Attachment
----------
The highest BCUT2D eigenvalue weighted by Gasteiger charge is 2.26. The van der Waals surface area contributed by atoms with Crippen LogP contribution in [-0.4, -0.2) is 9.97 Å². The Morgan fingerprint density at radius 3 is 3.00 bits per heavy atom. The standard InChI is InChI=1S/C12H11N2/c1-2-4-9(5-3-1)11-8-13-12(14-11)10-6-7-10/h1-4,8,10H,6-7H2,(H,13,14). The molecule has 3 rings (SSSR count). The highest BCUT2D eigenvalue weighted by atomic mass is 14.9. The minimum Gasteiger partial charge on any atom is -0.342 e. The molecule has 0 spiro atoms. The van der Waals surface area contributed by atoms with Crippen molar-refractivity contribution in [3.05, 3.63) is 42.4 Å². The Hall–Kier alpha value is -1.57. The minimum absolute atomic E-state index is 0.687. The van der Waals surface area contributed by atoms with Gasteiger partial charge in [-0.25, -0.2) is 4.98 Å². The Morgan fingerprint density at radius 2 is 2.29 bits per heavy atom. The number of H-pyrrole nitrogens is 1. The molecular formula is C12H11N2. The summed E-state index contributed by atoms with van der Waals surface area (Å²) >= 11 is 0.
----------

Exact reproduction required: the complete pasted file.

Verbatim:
The highest BCUT2D eigenvalue weighted by Gasteiger charge is 2.26. The van der Waals surface area contributed by atoms with Crippen LogP contribution in [-0.4, -0.2) is 9.97 Å². The Morgan fingerprint density at radius 3 is 3.00 bits per heavy atom. The standard InChI is InChI=1S/C12H11N2/c1-2-4-9(5-3-1)11-8-13-12(14-11)10-6-7-10/h1-4,8,10H,6-7H2,(H,13,14). The molecule has 3 rings (SSSR count). The highest BCUT2D eigenvalue weighted by atomic mass is 14.9. The minimum Gasteiger partial charge on any atom is -0.342 e. The molecule has 0 spiro atoms. The van der Waals surface area contributed by atoms with Crippen molar-refractivity contribution in [3.05, 3.63) is 42.4 Å². The Hall–Kier alpha value is -1.57. The minimum absolute atomic E-state index is 0.687. The van der Waals surface area contributed by atoms with Gasteiger partial charge in [-0.25, -0.2) is 4.98 Å². The Morgan fingerprint density at radius 2 is 2.29 bits per heavy atom. The number of H-pyrrole nitrogens is 1. The molecular formula is C12H11N2. The summed E-state index contributed by atoms with van der Waals surface area (Å²) >= 11 is 0.